MAESP 2022

Poplar Bluff administrators honored regionally for leadership
Posted on 03/08/2022
Jennifer Taylor

Two Poplar Bluff school administrators whose career paths are entwined were chosen by their peers to receive regional recognition this past weekend.

Eugene Field Principal Jennifer Taylor was named a 2022 Missouri Distinguished Principal Honoree among an elite group of 11, and Middle School Assistant Principal Angie Rideout was named Missouri Outstanding Assistant Principal during the Missouri Association of Elementary School Principals leadership conference that began Saturday, March 5, at Osage Beach.

“By promoting excellent leadership, quality education and professional growth, this award celebrates the profession and exemplifies your outstanding achievements as a school principal,” Dr. Michael Schooley wrote to Taylor. In Rideout’s award letter, the MAESP executive director continued: “This honor recognizes you as an assistant principal in Missouri making a name for yourself… and recognizes the critical leadership assistant principals provide to support teaching and learning in Missouri schools.”

During Taylor’s tenure, eight educators under her tutelage have transitioned to administrative positions across the region. She has additionally mentored three principals within the district, including Rideout, who spent three years as an eMINTS (enhancing Missouri’s Instructional Networked Teaching Strategies) teacher at Eugene Field, when Taylor first took the helm in 2009.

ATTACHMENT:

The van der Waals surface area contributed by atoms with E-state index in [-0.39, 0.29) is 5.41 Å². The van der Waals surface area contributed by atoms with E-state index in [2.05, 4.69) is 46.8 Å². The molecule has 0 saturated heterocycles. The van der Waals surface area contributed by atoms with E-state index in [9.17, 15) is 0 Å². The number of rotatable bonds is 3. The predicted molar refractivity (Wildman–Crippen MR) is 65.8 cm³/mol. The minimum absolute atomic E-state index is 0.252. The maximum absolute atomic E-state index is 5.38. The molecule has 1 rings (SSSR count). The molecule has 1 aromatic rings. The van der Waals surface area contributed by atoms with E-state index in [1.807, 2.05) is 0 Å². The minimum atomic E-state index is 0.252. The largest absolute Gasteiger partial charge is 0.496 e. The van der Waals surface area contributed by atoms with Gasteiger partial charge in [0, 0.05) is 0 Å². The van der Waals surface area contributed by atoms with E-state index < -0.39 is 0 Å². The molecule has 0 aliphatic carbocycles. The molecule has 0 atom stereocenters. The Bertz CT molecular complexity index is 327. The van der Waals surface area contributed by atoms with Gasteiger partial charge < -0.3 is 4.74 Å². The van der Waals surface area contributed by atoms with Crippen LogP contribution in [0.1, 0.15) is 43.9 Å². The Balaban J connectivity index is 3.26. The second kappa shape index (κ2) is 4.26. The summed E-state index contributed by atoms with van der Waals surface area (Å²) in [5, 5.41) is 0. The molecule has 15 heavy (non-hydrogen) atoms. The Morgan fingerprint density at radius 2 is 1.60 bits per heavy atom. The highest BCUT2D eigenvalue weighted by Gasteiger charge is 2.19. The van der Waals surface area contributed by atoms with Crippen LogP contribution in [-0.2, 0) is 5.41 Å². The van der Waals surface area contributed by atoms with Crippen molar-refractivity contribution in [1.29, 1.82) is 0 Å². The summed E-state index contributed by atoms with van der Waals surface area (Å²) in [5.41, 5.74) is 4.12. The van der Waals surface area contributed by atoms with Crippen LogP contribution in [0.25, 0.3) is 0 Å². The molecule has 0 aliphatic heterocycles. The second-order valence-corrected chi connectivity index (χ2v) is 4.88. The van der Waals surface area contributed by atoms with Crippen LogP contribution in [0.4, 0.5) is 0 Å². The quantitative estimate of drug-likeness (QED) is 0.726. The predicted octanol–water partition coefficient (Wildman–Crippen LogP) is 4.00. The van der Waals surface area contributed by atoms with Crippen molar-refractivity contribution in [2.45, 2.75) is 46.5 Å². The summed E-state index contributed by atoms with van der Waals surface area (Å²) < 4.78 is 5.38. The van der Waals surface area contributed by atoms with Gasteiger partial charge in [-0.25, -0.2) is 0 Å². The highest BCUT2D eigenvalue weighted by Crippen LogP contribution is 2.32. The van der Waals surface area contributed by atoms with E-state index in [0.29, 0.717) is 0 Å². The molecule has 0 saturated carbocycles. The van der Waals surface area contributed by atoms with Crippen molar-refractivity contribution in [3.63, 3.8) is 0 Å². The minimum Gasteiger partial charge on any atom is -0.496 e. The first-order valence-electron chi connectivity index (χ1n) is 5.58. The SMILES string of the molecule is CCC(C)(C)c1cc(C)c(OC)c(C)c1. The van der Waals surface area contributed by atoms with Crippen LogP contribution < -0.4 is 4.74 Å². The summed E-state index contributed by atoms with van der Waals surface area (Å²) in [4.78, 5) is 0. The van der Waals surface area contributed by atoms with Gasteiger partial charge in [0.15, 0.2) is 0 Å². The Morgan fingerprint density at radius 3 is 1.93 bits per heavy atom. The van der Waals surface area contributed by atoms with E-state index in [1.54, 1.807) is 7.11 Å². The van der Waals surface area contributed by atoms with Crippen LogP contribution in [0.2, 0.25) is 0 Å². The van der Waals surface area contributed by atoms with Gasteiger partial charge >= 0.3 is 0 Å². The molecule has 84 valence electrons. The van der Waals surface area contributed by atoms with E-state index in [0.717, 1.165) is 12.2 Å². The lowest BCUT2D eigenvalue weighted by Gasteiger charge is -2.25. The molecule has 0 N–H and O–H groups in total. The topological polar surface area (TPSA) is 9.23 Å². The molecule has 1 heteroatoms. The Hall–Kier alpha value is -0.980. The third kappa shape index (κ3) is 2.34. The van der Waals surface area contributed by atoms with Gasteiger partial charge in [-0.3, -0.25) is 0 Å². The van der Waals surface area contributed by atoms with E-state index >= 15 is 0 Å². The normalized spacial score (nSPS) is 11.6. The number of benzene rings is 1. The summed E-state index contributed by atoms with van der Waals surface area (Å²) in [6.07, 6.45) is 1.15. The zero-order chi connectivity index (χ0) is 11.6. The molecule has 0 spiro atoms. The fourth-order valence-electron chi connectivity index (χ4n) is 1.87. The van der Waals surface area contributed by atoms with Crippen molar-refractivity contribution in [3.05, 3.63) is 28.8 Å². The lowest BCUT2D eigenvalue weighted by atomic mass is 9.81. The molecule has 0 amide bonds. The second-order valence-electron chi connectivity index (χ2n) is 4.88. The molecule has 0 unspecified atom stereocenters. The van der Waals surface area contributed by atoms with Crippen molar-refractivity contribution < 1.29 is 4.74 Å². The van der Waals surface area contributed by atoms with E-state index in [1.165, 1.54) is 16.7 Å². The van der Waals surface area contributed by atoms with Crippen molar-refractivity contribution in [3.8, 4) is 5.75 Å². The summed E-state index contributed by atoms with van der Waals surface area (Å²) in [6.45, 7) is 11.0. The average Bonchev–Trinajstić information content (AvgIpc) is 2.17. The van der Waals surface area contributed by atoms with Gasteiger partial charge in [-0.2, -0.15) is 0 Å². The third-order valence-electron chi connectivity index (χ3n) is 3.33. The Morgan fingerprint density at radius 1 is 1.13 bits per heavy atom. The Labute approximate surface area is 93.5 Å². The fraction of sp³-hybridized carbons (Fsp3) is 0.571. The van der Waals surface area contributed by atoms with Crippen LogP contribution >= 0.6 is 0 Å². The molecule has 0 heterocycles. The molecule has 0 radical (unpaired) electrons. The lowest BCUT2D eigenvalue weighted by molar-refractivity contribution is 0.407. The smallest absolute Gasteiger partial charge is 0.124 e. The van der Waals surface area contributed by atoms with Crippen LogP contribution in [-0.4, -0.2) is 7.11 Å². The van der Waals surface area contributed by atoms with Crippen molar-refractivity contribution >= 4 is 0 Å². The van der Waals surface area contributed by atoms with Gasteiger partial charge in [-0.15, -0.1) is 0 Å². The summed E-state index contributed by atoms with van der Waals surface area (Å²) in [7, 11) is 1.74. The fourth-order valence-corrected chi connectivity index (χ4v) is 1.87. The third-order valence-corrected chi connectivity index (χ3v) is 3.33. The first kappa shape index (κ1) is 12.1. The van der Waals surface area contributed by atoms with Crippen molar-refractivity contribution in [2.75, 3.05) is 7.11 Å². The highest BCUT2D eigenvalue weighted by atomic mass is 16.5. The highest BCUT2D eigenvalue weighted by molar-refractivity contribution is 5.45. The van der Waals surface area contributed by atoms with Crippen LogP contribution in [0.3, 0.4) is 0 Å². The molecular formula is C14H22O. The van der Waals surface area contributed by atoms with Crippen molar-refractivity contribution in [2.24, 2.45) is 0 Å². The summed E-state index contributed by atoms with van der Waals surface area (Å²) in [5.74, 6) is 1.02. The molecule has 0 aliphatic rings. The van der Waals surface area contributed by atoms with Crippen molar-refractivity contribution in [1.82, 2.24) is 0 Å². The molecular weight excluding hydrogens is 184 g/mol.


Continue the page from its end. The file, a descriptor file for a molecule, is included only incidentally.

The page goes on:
Student achievement at Eugene Field has reached an all-time high in recent years, as the school has consistently scored well above state averages in both English language arts and math. In October, Eugene Field was listed at No. 8 in U.S. News & World Report’s ‘Best Elementary Schools’ out of over 1,000 ranked statewide based on Missouri Assessment Program scores in the context of socioeconomic demographics. Last year, the elementary was one of only two in the state, both in Poplar Bluff, to be named National ESEA Distinguished Schools out of 1,300 Missouri Title 1 educational institutions for closing the achievement gap among student groups.

“It is humbling to be a part of a profession that presents so many opportunities to bring out the best in others every single day,” Taylor wrote in her biography. “I have always been drawn to serving under-resourced students… Restoring pride and changing our school’s reputation became a catalyst to create purposeful systems to achieve greatness. This sense of urgency still drives me [so many] years later.”

Eugene Field became Missouri’s 13th Lighthouse School under The Leader in Me program based on Stephen Covey’s “The 7 Habits of Highly Effective People,” and has successfully led three recertifications since, and hosted eight Leadership Day events drawing educators from 10 districts throughout Southeast Missouri. “Little did I know that this initiative would benefit the adults in our building as much as it would benefit our students,” Taylor continued in her nomination packet.